WhatsApp is the king of instant messaging globally, and notwithstanding recent privacy concerns, it's reign isn't over.
To date, WhatsApp userbase remains the largest for instant messaging globally.

WhatsApp is the favourite baby boy of social media. The dude around every corner. The most popular guy on the block. And for good reason – the ease and success with-which it’s permeated our lives and seeped into our beings is being studied in schools.

Across several industries, we have felt the impact. Tech and engineering, science and research, business and investment, startup and entrepreneurship, leadership and mentorship, legal and data-mining.

Moving stealthily at first, then aggressively, it toppled the world’s former favourite platform – BBM.

Regardless, on January 4, 2021, WhatsApp shipped out an update, consequently reviewing its Privacy Policy – an action that cascaded into a worldwide #BoycottWhatsApp Campaign. Within days, WhatsApp’s rivals celebrated record-breaking new entrants. Signal: 40 million, Telegram: 25 million.

Telegram January 13 Service notification announcing new users.

From the corner of my eye, I watched as people erected social media, virtual placards and clamoured for us all to jump ship. Elon Musk simply tweeted “Use Signal” and thousands followed suit – rapping relentlessly about the need for us all to leave now. Uhm…not quite. I mean, I considered it. Even researched what features Signal really has. I did a random survey on my contact list and found out that a few people actually did download the app. I do have the Telegram App and have had it for almost 2 years. I love it and stand in awe of its outstanding features. Head to head, it has so much more features than WhatsApp.

But these competitors notwithstanding, is it time for WhatsApp to be toppled yet? Nah, I don’t think so.

You see, as yet, the userbase is too strong. And there is the undeniable counter-attack and defence posture that Facebook and Instagram provide. These platforms are firm backbones that you simply cannot ignore. I can almost hear you thinking – ‘but BBM used to be the rave of the moment, and look what happened to it.’ It’s really not quite the same. The decline and eventual death of BBM cannot entirely be traced to WhatsApp. In fact, it was self-inflicted.

Terrible internal policies, bad employee management, a needless redirection, loss of passion and vagrant neglect of good advice. The Research in Motion Management (owners of BBM) decided to focus on building Enterprise Applications, security software, at the expense of the one thing that put them past the mobile giants of the day. To reflect, BBM was so successful that despite being just an app, it pushed BlackBerry ahead of Nokia, Samsung and the giants of that day.

When Barack Obama became president, it is reputed that he refused to give his Blackberry up, instead saying that the officials who wanted him to stop using it would have to “pry it out of [his] hands”.

Still, look how bad decisions killed its vibe.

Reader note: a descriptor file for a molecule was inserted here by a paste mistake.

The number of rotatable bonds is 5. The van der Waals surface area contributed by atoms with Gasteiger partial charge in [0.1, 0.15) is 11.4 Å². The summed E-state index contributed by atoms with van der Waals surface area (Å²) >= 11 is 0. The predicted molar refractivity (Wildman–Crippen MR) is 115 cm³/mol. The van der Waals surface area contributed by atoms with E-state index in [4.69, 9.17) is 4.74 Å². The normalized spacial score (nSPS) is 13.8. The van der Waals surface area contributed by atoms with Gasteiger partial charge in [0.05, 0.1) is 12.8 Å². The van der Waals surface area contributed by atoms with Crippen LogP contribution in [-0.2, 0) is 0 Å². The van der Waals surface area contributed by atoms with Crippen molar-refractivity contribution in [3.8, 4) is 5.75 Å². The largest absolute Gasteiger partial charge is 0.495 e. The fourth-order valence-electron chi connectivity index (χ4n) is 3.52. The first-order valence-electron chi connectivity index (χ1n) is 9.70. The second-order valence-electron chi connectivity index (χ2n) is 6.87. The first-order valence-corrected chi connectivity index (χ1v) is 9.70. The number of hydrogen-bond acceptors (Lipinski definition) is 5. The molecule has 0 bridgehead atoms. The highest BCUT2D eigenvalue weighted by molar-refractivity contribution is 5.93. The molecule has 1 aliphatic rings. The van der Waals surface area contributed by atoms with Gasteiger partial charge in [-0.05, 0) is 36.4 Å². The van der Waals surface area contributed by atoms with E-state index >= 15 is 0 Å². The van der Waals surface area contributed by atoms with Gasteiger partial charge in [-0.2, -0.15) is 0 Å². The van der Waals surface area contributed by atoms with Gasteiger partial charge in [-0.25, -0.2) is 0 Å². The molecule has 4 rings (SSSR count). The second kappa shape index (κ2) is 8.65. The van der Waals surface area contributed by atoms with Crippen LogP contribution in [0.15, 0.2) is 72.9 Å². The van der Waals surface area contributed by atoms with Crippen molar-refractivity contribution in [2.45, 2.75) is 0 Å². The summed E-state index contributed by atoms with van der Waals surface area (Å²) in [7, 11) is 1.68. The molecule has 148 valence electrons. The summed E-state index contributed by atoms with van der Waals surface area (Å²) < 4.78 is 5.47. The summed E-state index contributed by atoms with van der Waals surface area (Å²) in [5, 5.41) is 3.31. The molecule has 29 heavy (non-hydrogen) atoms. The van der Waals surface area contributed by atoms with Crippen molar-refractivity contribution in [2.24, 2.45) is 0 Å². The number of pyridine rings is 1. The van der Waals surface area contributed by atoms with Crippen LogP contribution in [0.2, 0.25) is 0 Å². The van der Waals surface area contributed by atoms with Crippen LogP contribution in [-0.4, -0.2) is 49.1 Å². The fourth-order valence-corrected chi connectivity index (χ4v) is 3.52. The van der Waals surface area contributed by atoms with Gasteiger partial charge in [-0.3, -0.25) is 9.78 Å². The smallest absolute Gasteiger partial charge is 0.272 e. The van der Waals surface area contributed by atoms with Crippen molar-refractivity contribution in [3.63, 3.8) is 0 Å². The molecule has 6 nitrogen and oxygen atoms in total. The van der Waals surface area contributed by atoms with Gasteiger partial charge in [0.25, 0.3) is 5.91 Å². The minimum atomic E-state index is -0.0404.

I do not see WhatsApp making the same mistake. I have seen the company respond in real-time to competition, copy amazing features of its competition (though most times it’s slower than we’d have appreciated). It is quick and responsive in terms of its policies, and has even responded quickly to the current concern by releasing a response to what it calls a misconception, extended the date by-which users need to accept the terms, and silently rolled out new features. Annnnd, there’s Mark. Talking about entrepreneurs, Mark Zuckerberg is as dogged and rugged as they come. Look how much userbase he musters. At its height, BBM had less than 200 million users. In comparison, WhatsApp has more than 2 billion. Facebook, almost 3 billion. IG, over 1 billion. In an earlier post, I commented about how Mark controls a combined virtual, digital country of almost 5 billion people.

And left alone, undeterred by regulators or antitrust, anti-competition suits, Facebook is capable of buying both Telegram and Signal in seconds, without breaking a sweat. Don’t put it past them.

So, to address the elephant in the room, what’s all the fuss really about? And how much data does WhatsApp really hold on you?

I’ll address this in another post.

But here’s a pro tip: the time hasn’t come for WhatsApp to be toppled. In fact, it’s about to get bigger and better. Lots of exciting, amazing features are coming and I personally cannot wait. Yes, ADs are coming, and I’m sure you could have predicted that. But more – chat edits are coming for sent (delivered and already read messages), greater admin powers will arrive, disappearing messages have arrived, mini-websites within WhatsApp Business are coming.

This is the most exciting for me:
Multi-device support! In short, you will finally be able to sign in on many devices at once.

If the time ever comes to move and/or ditch WhatsApp, I’ll let you know it.

So stay tuned 😁

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